Death is never an easy thing and it can be really hard to know how to support someone. When a pet dies, it can be even harder to know what to say. Do you ask what happened? Do you try to find out how upset they are? Do you ask if they had to euthanize? How do you offer support?
We have been with many people as they helped their pet cross the rainbow bridge. We have been there when they decide to euthanize, and we have been there when they allow nature to take its course. Neither path is easy and at Albuquerque Vetco we understand how difficult it can be to lose a pet family member. Here is some advice from our experience to you.
Never Underestimate the Emotional Impact
The first thing is to never underestimate the emotional impact of a pet passing away. Yes, they are a pet. Yes, they are an animal. But that doesn’t mean that they have any less emotional importance to their person than a human family member passing away. Pet’s are a part of the family, and depending on how close the person was to the pet, their pet could have been an incredibly close member of the family. The way someone mourns a pet is no different than the way they mourn the loss of a human. They will still go through the 5 stages of grief.
Take Cues from The Grieving
Everyone grieves in their own way. The best way to know how to respond is to take cues from the person grieving. If they don’t seem very upset and are very matter of a fact, just offer simple condolences such as, “I am so sorry for you loss.” If they seem really upset, maybe try to offer some more emotional support, such as asking them if they want to talk about it. If you know they were really close to their pet, offer to help them with a pet funeral, or to take them to lunch to offer emotional support. Don’t ask if there is anything you can do because most people won’t have an answer for that, even if they do need help. It is better to offer specific support, such as a meal, or helping with the remains.
Don’t Ask Too Much
Don’t ask the grieving a lot of questions, they may not be ready to talk about it. When you are offering your condolence, you can prompt them to talk by asking if they would like to talk about it. But if they don’t, then don’t push. If they are ready to discuss what happened, they will. Don’t ask if they had to euthanize, because that can be a very emotionally sensitive topic about whether they did or didn’t. A lot of people question if they made the right decision, if they waited too long, if they should have euthanized but didn’t. Asking can also put them, emotionally, back in the moment of their pets passing and they may not want to discuss it just yet. They will reveal as much, or as little, as they feel comfortable with about the details surrounding their pets passing.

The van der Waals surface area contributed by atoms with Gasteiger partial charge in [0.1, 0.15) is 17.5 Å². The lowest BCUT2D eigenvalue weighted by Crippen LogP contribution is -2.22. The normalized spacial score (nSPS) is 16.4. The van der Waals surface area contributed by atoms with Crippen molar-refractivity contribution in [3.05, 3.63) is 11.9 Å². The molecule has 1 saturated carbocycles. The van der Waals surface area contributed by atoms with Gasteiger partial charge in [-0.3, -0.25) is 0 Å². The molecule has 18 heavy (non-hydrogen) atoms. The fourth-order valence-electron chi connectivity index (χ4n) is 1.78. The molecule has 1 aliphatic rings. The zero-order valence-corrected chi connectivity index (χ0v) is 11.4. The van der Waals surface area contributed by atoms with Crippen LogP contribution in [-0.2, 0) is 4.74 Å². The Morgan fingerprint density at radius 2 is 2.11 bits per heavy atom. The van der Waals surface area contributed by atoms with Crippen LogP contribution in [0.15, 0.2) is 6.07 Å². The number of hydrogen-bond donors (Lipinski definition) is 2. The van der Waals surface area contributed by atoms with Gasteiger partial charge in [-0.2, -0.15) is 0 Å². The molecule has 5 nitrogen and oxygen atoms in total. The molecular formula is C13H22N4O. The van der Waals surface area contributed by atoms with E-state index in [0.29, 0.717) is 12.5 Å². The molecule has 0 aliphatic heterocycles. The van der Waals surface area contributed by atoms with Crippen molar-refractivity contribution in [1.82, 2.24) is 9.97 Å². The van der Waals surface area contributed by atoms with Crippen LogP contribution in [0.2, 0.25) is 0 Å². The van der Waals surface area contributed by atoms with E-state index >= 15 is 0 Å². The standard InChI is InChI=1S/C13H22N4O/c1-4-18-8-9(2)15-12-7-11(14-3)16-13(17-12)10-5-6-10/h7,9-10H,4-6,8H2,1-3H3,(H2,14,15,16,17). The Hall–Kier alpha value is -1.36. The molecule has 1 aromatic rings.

Be a Shoulder to Cry On
You don’t always have to talk. When someone tells you their pet passed away, offer your condolences, but if they don’t want to talk about it don’t push them too. Sometimes just sitting with someone is the best kind of support you can offer. Hold their hand, put your arm around their shoulder, give them a long hug, or just sit next to them and share space. Comfort does not have to come in the form of words.
How Long Do People Grieve
There is no time frame for grief. Some people grieve very quickly and others take a long time. There is no right or wrong way to grieve. Do no judge someone on how they grieve or for how long. It is about what is right for them. You just need to be a support for them.
If you have any questions about what can be done for a pet that has passed, please see our pet aftercare resources.